Doreen Wirzman and Franklin McGlynn
September 15, 2018, in Philadelphia
They met in 1979 on the U.S. Army base in Goeppingen, Germany, where Doreen worked in public affairs and Franklin oversaw logistics for a combat unit. Doreen's office threw a dinner, Franklin sat at her table, and they stopped talking only when she needed to snap a photograph — her assignment that night.
"When your pictures are ready, could you bring a copy to my office?" Franklin asked when he walked Doreen to her car. It wasn't the photos that interested him. "I was just smitten with her — this funny, charming, beautiful woman," he remembers.
Doreen agreed to deliver. "Without this excuse, I didn't think we'd ever cross paths," she said.
The photo drop led to a dinner date, and a covert operation. Because Doreen was an enlisted private first class and Franklin an officer — a major — any personal relationship between them was, as the people of Goeppingen might have said, verboten. It was also wonderful.
"He was gentlemanly in the old-school way," said Doreen, a native of Landisville, N.J. "And he's attractive as hell."
They tried to keep their growing feelings secret, but about eight months in, the chief of staff called Franklin into his office. People are talking, he said, and this could derail your career.
They were heartsick, but the couple agreed ending things was the only logical choice.
In summer 1980, a few months before Doreen was to move to the Vint Hill Farms Station near Warrenton, Va., they saw each other across the room at a party. The feelings were still there. "We spent the night together. Then we said goodbye," Doreen said.
Later that year, Franklin was assigned to Fort Lee, also in Virginia. They saw each other a few more times but couldn't make it work.
Doreen said many women were swooning over Franklin. "I thought I would always have to be competing, and I was not equipped to deal with that." Also, she was ready to build a life with someone, and did not think Franklin, who was divorced and had a son, would want to settle down again anytime soon.
Franklin wasn't aware of any swooning or Doreen's anxious feelings about him, he said. All he knew was that which had been wonderful no longer worked, and Doreen broke things off.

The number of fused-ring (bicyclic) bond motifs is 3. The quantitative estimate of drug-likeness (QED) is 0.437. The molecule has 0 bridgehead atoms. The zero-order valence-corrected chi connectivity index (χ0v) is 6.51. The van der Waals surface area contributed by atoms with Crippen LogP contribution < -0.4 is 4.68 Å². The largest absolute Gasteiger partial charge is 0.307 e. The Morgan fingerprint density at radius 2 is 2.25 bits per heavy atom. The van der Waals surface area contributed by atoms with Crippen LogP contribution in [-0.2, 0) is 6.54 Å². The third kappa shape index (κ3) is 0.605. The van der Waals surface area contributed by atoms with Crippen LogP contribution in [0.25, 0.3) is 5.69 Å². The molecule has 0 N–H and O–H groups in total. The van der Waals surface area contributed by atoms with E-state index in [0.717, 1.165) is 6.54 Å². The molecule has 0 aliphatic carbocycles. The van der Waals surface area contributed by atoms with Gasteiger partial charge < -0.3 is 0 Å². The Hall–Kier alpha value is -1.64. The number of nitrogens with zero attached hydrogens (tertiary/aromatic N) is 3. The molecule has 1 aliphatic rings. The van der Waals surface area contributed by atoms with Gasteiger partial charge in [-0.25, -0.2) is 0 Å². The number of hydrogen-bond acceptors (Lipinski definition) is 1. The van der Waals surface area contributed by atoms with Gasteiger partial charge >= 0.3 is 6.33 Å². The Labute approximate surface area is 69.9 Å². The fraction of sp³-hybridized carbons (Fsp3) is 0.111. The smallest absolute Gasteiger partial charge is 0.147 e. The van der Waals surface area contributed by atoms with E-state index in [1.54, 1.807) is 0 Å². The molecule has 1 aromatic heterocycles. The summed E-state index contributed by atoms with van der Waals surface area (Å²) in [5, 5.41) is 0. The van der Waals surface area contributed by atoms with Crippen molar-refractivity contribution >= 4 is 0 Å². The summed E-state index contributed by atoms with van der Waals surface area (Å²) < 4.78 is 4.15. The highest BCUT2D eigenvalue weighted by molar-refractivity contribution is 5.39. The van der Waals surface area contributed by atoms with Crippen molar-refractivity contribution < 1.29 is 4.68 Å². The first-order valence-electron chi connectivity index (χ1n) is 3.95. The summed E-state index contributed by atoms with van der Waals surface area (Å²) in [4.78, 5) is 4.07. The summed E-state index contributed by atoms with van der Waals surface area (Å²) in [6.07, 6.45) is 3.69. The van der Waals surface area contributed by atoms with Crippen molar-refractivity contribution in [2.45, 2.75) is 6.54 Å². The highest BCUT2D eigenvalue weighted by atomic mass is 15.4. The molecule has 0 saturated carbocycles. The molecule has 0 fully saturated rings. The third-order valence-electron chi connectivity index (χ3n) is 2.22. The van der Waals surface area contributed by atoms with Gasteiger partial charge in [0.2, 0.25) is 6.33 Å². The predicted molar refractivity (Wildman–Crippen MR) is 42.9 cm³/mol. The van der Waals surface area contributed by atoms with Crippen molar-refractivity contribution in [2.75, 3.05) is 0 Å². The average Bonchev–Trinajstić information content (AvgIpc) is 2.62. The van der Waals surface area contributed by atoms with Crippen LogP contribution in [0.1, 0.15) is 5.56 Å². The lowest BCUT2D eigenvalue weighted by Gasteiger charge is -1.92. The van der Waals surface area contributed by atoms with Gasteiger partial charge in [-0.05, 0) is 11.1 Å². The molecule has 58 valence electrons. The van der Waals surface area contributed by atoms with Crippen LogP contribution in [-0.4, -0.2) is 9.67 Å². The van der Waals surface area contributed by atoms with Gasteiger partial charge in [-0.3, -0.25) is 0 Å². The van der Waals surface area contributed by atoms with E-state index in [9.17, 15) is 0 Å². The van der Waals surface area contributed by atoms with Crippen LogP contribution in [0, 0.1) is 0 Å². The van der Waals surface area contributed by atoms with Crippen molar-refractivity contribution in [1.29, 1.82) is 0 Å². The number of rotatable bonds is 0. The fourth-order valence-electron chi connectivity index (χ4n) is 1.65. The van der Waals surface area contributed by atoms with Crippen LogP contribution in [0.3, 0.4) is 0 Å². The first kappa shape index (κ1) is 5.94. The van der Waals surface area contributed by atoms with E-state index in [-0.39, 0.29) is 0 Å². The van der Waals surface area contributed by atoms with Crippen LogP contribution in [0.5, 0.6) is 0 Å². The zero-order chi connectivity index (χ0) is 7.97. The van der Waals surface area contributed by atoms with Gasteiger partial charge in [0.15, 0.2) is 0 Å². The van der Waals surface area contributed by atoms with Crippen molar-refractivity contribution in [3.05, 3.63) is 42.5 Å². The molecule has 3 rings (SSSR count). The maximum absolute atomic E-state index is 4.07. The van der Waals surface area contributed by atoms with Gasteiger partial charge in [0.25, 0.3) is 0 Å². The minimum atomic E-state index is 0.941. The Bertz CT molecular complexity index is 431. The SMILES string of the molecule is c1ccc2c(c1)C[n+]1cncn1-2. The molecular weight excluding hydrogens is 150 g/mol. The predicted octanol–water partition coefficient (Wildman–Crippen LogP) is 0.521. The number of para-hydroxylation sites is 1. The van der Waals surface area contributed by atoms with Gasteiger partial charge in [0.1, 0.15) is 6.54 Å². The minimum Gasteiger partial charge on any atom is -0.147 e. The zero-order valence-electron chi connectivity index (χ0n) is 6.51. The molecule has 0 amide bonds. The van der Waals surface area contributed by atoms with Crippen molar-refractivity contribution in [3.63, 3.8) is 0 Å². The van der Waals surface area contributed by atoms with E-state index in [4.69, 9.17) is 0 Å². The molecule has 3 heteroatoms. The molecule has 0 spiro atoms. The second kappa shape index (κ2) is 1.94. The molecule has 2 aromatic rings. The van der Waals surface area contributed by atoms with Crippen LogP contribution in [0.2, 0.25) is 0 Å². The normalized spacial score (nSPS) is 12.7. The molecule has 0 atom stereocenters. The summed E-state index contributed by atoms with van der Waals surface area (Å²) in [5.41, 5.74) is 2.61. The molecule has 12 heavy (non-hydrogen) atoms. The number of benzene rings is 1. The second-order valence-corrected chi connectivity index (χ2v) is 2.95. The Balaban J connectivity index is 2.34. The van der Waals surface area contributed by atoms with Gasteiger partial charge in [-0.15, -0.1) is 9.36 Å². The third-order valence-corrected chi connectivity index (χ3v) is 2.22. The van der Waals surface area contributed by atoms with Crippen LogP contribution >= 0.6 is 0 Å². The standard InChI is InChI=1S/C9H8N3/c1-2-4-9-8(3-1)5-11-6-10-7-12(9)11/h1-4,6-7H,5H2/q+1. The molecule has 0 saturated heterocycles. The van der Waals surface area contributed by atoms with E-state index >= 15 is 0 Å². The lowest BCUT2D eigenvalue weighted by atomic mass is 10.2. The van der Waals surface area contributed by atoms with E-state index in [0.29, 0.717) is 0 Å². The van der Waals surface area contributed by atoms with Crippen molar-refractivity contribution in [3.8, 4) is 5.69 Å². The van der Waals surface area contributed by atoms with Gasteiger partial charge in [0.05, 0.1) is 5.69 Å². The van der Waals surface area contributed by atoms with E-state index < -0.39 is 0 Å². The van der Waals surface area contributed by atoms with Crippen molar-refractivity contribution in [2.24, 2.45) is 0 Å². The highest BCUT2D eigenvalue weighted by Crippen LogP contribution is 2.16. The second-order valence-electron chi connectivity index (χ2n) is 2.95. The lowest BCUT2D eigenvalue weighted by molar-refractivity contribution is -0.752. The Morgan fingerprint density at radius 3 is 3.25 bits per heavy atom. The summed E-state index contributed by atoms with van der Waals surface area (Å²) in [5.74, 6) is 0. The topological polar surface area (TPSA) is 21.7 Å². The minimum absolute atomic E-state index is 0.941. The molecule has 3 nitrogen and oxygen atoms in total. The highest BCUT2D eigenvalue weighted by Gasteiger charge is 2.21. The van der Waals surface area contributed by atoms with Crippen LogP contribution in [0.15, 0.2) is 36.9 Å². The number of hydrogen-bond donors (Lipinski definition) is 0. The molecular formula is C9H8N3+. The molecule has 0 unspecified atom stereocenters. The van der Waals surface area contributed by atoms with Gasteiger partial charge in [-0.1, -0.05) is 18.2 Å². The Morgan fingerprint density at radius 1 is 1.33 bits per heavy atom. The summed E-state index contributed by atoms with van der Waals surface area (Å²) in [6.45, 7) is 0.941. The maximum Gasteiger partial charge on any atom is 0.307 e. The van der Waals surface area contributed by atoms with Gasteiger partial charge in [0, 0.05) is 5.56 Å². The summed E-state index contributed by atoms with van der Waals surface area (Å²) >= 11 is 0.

She transitioned from active duty to the Army Reserve in 1981, leaving the service a few years later as a sergeant. Doreen married in 1987 and worked as a secretary until the birth of her daughter, Sarah.
Franklin remarried in 1981. He retired from the Army as a colonel in 1993, then held upper-management positions for several defense industry contractors.
The two did not speak for 30 years.
Doreen and her then-husband moved to Valparaiso, Ind., where she remained after they separated in 2009. Franklin had fleetingly crossed her mind over the years. After her divorce, thoughts of him began gnawing at her. "I had this feeling that I should find him, that he needed me." She even told Sarah about their long-ago love, all the while telling herself looking for Franklin was a terrible idea.
Then one April night, Doreen had Chinese takeout and cracked open her fortune: "You will take a chance in the near future." It felt like a sign.
She unsuccessfully searched Facebook for Franklin, then remembered his son's name: Trenton. "I think your dad may be someone I was stationed with in Germany," she messaged him.
Trenton gave his dad Doreen's email address.
"She never left my mind, and she never left my heart," said Franklin, who separated from his second wife in 2011. He had wanted to find Doreen but did not know her married name.
Emails led to phone calls and then to a June meeting at the airport in Huntsville, Ala. Franklin, who lived in Byfield, Mass., had a business meeting there, and Doreen was in the region, visiting friends in Atlanta. "When I saw him standing there, it was like time had stood still," Doreen said. "I just fell into his arms."